An implantable remedy is being developed by researchers from Harvard Medical School and École Polytechnique Fédérale de Lausanne (EPFL), Switzerland, to improve sound perception for patients with damage to the inner ear or auditory nerve.
Unlike available auditory brainstem implants, the new neuroprosthetic device is sufficiently elastic to conform to the curvature of the auditory brainstem, supporting the transmission of electrical signals required to restore some sense of hearing. The device is intended to treat deafness in patients who are not candidates for cochlear implants.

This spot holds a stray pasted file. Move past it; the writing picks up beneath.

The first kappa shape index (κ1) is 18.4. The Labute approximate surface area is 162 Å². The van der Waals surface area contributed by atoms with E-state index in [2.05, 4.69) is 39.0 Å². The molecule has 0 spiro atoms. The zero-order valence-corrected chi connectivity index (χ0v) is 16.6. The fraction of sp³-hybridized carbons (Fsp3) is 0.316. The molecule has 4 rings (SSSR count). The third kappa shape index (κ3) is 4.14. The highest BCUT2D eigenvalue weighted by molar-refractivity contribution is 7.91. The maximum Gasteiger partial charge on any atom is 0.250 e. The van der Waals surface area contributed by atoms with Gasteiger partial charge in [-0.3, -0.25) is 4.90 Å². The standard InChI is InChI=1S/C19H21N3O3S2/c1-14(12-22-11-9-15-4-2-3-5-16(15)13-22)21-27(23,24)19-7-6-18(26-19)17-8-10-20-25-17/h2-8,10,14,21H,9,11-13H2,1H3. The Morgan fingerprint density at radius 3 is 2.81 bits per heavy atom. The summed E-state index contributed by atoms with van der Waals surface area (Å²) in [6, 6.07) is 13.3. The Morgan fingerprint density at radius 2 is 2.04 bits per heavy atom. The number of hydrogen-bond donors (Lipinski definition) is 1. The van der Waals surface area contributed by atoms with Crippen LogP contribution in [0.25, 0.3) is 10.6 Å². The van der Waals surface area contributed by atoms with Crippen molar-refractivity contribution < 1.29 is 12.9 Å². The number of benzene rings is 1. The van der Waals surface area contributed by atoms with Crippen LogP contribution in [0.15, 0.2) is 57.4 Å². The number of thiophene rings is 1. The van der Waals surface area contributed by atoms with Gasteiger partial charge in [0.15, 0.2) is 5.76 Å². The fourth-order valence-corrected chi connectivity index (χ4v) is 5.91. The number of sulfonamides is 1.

The elasticity of platinum electrode arrays housed in silicone is realized with the traditional Japanese paper-cutting technique called kirigami. After Y-shaped patterns are etched into metallized plastic components, methods usually associated with integrated circuit microfabrication are used to machine the metal at the micron scale, forming a compliant and conductive electrode implant. The kirigami method has also been applied by University of Michigan researchers in the development of an electronic sensor patch to measure the range of motion of hard-to-assess regions of the body.
The conformable electrode implant has been successfully tested on mice, and a version scaled for human use and in a form compatible with current surgical techniques has been produced.